With reference to FIGS. 4, 6A and 6B, the trussed support members 162 (along with angle members 164) can generally be seen in rows. With reference to FIG. 12, four rows of trussed support members 162 are shown through the plenum opening 310.

The trussed support members 162 are preferably primed or processed to prevent rust and/or deterioration. Such priming and/or processing can include any technique, now known or later developed. Additionally, in one aspect of the invention, the rows of trussed support members 162 can be coupled to the interior bottom 148 at two locations: near the front end 102 and the back end 104 of the drying container 100, e.g, via welding. Such a coupling prevents the rows of trussed support members 162 from rising up from the interior bottom 148. In other aspects of the invention, the rows of trussed support members 162 can be coupled in other areas.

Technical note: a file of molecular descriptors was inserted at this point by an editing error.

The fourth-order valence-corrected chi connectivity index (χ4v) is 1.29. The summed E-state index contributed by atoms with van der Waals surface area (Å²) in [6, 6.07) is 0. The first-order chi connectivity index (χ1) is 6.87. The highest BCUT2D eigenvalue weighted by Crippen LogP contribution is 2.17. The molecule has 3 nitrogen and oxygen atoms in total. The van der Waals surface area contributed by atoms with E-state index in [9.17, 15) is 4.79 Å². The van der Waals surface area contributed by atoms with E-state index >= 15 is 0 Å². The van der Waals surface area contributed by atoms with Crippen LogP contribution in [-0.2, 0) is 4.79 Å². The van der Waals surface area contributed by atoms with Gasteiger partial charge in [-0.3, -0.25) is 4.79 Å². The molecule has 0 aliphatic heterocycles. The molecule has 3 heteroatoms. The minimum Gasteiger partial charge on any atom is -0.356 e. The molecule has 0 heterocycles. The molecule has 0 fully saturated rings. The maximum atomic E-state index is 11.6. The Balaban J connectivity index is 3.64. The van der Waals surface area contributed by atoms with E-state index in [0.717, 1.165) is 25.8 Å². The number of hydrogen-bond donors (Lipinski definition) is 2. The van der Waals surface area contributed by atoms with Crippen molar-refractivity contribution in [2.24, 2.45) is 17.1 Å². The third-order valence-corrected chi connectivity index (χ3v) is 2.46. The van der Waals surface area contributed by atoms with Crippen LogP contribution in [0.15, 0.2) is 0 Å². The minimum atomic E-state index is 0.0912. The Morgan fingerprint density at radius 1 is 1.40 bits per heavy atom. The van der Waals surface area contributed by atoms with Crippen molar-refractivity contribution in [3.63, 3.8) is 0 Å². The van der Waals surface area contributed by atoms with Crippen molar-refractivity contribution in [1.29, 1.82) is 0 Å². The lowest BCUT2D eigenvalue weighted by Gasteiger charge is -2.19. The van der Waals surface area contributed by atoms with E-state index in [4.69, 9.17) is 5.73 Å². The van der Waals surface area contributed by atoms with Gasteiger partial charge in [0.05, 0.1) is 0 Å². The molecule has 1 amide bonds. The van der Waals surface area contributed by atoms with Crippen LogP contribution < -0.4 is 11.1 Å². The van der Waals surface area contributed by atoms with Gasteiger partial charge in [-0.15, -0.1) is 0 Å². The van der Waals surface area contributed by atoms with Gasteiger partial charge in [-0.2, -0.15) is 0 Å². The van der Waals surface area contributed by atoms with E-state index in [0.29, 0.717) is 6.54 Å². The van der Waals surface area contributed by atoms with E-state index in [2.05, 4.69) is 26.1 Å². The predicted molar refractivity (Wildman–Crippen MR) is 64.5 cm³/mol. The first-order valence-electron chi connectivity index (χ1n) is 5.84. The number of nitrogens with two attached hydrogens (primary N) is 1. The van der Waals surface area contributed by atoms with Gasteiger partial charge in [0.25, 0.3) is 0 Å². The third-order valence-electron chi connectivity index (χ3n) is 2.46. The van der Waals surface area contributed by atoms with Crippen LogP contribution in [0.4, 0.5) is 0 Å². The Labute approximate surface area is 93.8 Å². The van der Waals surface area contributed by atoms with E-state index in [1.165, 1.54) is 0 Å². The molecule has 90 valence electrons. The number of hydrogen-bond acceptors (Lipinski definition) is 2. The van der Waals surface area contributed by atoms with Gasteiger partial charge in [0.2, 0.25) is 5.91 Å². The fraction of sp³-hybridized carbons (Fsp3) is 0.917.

As the air flows through the plenum 300, the trussed support members 162 will create some disturbance of the air flow. In some aspects of the invention, additional disturbance may be necessary. As such, in those aspects of the invention, baffles (not shown) can be positioned in various locations of the plenum 300.

With the configuration shown in this aspect of the invention (four rows of trussed support members 162), the support system 160 can support 125,000 pounds of pressure—allowing heavy crop loads to be placed upon the floor 150. Such a support loading is intended as only illustrative of a load that can be supported as other loads can be supported in other aspects of the invention—e.g., heavier loads or lighter loads.